Incorporating stories into your messages and content can create a shared sense of identity or transmission of values and motivation. Foreign exchange and payment solutions multi-national provider, Travelex, does a great job letting their leaders pave the way with their “5 minutes with…” intranet campaign.
These popular monthly vlogs from senior management are where colleagues can pose questions for the nominated leader to answer. Stakeholders’ blogging activity – from their introductions to weekly round-ups – has become so central to ‘The Lounge’, that an average of eleven new blogs spring up each day. Thanks to the contributions put forward by top management and the stakeholders at Travelex, their accessibility as people and their capability as leaders have only improved.
Once users see their seniors embrace blogging as another form of communication, they are more inclined to bring forward their own stories and connect to organizational goals.
Employees always have been and always will be the heart of any organization. Without the backing of your employees (the very people you are hoping to engage), your organization is only operating at half of its strength. Instead of focusing solely on the needs of your leaders and stakeholders make your staff a priority. Seeing your IC strategy from their perspective will guarantee more success and engagement than any other method.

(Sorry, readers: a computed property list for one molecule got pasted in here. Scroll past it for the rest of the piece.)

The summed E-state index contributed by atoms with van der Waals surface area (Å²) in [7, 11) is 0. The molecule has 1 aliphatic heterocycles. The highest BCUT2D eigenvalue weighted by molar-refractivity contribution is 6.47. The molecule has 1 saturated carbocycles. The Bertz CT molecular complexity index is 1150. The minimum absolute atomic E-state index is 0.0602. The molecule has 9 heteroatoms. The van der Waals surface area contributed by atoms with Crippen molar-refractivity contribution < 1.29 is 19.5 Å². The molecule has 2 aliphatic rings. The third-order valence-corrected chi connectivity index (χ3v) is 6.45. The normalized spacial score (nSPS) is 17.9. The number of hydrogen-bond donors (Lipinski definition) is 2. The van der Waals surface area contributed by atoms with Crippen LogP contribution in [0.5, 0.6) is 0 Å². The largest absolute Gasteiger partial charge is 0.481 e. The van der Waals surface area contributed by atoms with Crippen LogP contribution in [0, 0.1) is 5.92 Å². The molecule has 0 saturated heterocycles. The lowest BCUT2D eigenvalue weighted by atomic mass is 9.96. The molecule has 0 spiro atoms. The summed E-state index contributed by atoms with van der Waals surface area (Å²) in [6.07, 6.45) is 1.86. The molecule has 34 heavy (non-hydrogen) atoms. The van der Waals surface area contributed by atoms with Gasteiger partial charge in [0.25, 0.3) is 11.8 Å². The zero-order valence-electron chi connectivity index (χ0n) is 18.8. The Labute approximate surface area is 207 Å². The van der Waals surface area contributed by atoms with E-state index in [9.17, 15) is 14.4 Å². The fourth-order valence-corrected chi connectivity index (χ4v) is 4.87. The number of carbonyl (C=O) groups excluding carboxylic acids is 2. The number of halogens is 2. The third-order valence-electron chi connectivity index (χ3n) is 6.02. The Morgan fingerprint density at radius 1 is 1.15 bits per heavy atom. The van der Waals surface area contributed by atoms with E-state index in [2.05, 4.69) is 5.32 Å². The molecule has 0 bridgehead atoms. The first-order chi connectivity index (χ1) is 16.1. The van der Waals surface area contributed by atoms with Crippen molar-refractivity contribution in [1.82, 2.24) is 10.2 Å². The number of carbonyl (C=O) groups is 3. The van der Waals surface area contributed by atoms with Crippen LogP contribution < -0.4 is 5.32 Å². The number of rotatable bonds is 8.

Listen. Listen. Listen. No IC campaign can succeed without first hearing, understanding, and addressing the needs of the staff. To create and execute a strategy without first establishing what will best support your employees is like attempting surgery without first reading the patient chart.
The best way to ensure your employees are being supported is to give every individual a voice.
Open up the room for discussion – or rather, open up your intranet. Your intranet can be the perfect tool for collaboration.
56% of communicators still struggle to keep employees engaged and informed. It’s time to consider your content. The value of generating quality content that stands out from the rest cannot be underestimated. So, consider your blog, intranet homepages, social posts, and more. Does it address the challenges and needs of your audience?
Though you may not currently be utilizing them, you have a powerful internal comms tool available: your employees.
Long-standing Interact customer, Midland Heart has seen success with positive strides to get more user-generated content.
The most significant barrier facing Midland Heart was staff apprehension. Users were hesitant to share personal stories or experiences on the intranet. To help others overcome their fear of contributing, someone needed to go first. Two members of the Equality and Diversity Program Board volunteered.
These leaders chose to share highly personal blogs during awareness campaigns. The first shared his experiences in life and work as a gay man. The second was a manager who shared her battle with mental health and the story behind her recovery process.
Both blogs gained massive support from across the organization, breaking down barriers and setting new engagement highs.
Their leap of faith has empowered staff to use their own voices to write their own blogs. With this, members feel listened to, valued, and recognized.